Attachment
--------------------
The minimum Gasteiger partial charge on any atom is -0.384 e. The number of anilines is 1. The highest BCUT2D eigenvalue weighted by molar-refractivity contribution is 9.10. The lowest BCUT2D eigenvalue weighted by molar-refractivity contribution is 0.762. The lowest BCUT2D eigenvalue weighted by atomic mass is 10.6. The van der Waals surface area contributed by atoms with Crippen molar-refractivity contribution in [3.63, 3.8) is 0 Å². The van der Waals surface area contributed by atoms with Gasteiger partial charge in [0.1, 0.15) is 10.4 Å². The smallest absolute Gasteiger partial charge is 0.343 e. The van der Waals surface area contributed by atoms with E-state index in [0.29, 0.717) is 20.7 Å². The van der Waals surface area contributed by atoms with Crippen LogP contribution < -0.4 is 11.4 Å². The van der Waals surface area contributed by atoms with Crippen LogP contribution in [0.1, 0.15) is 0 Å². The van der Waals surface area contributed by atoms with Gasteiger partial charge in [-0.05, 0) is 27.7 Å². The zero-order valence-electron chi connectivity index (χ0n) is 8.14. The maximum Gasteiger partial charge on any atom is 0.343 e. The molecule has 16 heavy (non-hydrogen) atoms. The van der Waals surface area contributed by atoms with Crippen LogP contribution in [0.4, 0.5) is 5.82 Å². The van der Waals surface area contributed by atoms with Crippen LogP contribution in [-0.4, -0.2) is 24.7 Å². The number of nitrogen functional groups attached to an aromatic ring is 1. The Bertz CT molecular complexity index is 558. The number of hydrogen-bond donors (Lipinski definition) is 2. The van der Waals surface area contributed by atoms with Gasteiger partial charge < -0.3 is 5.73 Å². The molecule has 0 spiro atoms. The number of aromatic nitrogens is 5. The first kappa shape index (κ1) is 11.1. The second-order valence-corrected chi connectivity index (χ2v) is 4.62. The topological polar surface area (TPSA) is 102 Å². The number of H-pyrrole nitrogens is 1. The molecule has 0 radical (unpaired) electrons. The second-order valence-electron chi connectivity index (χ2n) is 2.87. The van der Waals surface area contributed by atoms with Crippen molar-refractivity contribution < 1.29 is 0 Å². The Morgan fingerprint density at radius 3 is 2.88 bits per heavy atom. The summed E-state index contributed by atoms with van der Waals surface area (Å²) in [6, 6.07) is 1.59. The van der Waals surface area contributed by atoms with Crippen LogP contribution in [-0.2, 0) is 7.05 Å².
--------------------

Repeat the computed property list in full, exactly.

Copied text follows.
The minimum Gasteiger partial charge on any atom is -0.384 e. The number of anilines is 1. The highest BCUT2D eigenvalue weighted by molar-refractivity contribution is 9.10. The lowest BCUT2D eigenvalue weighted by molar-refractivity contribution is 0.762. The lowest BCUT2D eigenvalue weighted by atomic mass is 10.6. The van der Waals surface area contributed by atoms with Crippen molar-refractivity contribution in [3.63, 3.8) is 0 Å². The van der Waals surface area contributed by atoms with Gasteiger partial charge in [0.1, 0.15) is 10.4 Å². The smallest absolute Gasteiger partial charge is 0.343 e. The van der Waals surface area contributed by atoms with E-state index in [0.29, 0.717) is 20.7 Å². The van der Waals surface area contributed by atoms with Crippen LogP contribution < -0.4 is 11.4 Å². The van der Waals surface area contributed by atoms with Crippen LogP contribution in [0.1, 0.15) is 0 Å². The van der Waals surface area contributed by atoms with Gasteiger partial charge in [-0.05, 0) is 27.7 Å². The zero-order valence-electron chi connectivity index (χ0n) is 8.14. The maximum Gasteiger partial charge on any atom is 0.343 e. The molecule has 16 heavy (non-hydrogen) atoms. The van der Waals surface area contributed by atoms with Crippen LogP contribution in [0.4, 0.5) is 5.82 Å². The van der Waals surface area contributed by atoms with Crippen LogP contribution in [-0.4, -0.2) is 24.7 Å². The number of nitrogen functional groups attached to an aromatic ring is 1. The Bertz CT molecular complexity index is 558. The number of hydrogen-bond donors (Lipinski definition) is 2. The van der Waals surface area contributed by atoms with Gasteiger partial charge < -0.3 is 5.73 Å². The molecule has 0 spiro atoms. The number of aromatic nitrogens is 5. The first kappa shape index (κ1) is 11.1. The second-order valence-corrected chi connectivity index (χ2v) is 4.62. The topological polar surface area (TPSA) is 102 Å². The number of H-pyrrole nitrogens is 1. The molecule has 0 radical (unpaired) electrons. The second-order valence-electron chi connectivity index (χ2n) is 2.87. The van der Waals surface area contributed by atoms with Crippen molar-refractivity contribution < 1.29 is 0 Å². The Morgan fingerprint density at radius 3 is 2.88 bits per heavy atom. The summed E-state index contributed by atoms with van der Waals surface area (Å²) in [6, 6.07) is 1.59. The van der Waals surface area contributed by atoms with Crippen LogP contribution in [-0.2, 0) is 7.05 Å².